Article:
Metro

  • Written by Stephanie Hochman

At my mother’s knee gazing at the dancing pedals beneath her feet moving rhythmically to the crescendos and decrescendos of the “Revolutionary Etude,” I reveled in the beautiful sounds of Chopin which resonated and filled our small apartment in New York. No matter where life moved us, or what trouble befell, there was always a piano. Our piano was not only an instrument, but it was also a symbol of pride, classical beauty and timeless consistency in an otherwise troubled world, and it provides solace and consistency to this day. Learning the piano was not optional and I fondly remember at age six, my Russian teacher’s chanting laden with a heavy accent and tempered with a warm smile, “High finger action Stephanie, high finger action.” A strict schedule was set for my daily piano practice and just as the metronome kept it’s hypnotic time while I played, the kitchen oven’s manual timer was also set, and I longingly awaited the shrilly rings at the end of an hour’s time to herald the end of today’s practice.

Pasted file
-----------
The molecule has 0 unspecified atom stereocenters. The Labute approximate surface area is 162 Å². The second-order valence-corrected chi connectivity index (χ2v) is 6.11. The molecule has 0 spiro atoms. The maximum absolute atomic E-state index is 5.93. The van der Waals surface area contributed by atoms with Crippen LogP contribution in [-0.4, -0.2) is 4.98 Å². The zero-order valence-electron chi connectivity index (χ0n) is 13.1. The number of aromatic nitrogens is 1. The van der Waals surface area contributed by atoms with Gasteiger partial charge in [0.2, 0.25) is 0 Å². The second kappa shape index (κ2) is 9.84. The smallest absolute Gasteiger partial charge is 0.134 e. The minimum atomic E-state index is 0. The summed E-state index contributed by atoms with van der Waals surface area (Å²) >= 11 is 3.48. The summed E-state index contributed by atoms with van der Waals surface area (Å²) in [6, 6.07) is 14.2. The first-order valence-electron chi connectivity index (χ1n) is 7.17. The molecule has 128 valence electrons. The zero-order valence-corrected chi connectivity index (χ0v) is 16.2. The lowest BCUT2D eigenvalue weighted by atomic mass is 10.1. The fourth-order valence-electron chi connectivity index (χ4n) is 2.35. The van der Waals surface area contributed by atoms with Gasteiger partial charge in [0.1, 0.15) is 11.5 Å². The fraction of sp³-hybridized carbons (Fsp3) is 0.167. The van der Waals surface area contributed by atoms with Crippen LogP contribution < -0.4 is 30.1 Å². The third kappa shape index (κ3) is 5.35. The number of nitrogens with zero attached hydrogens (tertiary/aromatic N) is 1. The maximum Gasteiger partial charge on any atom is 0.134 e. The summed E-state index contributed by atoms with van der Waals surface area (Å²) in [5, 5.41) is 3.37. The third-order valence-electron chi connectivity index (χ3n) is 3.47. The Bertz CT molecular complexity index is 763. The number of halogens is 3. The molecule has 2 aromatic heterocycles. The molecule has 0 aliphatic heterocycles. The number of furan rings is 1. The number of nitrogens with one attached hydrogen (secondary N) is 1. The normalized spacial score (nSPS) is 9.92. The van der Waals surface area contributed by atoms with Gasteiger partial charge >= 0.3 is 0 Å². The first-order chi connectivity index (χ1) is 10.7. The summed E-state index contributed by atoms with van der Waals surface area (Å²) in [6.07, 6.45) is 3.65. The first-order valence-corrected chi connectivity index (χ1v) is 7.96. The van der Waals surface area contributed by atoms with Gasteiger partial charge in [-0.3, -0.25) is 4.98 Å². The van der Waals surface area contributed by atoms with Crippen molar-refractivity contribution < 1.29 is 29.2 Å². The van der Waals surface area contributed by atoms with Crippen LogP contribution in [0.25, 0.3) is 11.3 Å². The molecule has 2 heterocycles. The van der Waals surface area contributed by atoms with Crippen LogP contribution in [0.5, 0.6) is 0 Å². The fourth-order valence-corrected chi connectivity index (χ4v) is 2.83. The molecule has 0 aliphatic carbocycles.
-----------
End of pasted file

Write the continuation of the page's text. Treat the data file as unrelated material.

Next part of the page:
Running through the apartment hallway, my long brown locks freely following me, I run to greet a man of a tall frame with thick wavy dark hair and piercing baby blue eyes and a smile that stole the hearts of many women, my father. With a pencil behind his ear, and flecks of paint in his hair, he runs his fingers holding a cigarette through his mane and asks me to play the piano for him, once again, and at that moment, my world is perfect. In an otherwise tumultuous family setting, I can always anchor back to the most beautiful moments as they involved my music.

“On a Wonderful Day Like Today” is a song my mother and I sang many times while driving in the car and life seemed like a song worth singing. “On a wonderful day like today, I defy any cloud to appear in the sky, dare any raindrop to plop in my eye, on a wonderful day like today…” Just as a song changes both mood and tempo, so did my life and at age eight, my father formally walked out of our apartment and our life, his striking silhouette blurred with grief and I saw him return to the hallway from whence he came. I can still recall my mother driving and on the radio played, “One Less Bell To Answer.” “One less bell to answer, one less egg to fry, one less man to pick up after, I should be happy, but all I do is cry…” I learned at a tender age that not only the most beautiful moments in my life would be forever rooted in my music, but that the most painful would forever be earmarked in melody as well.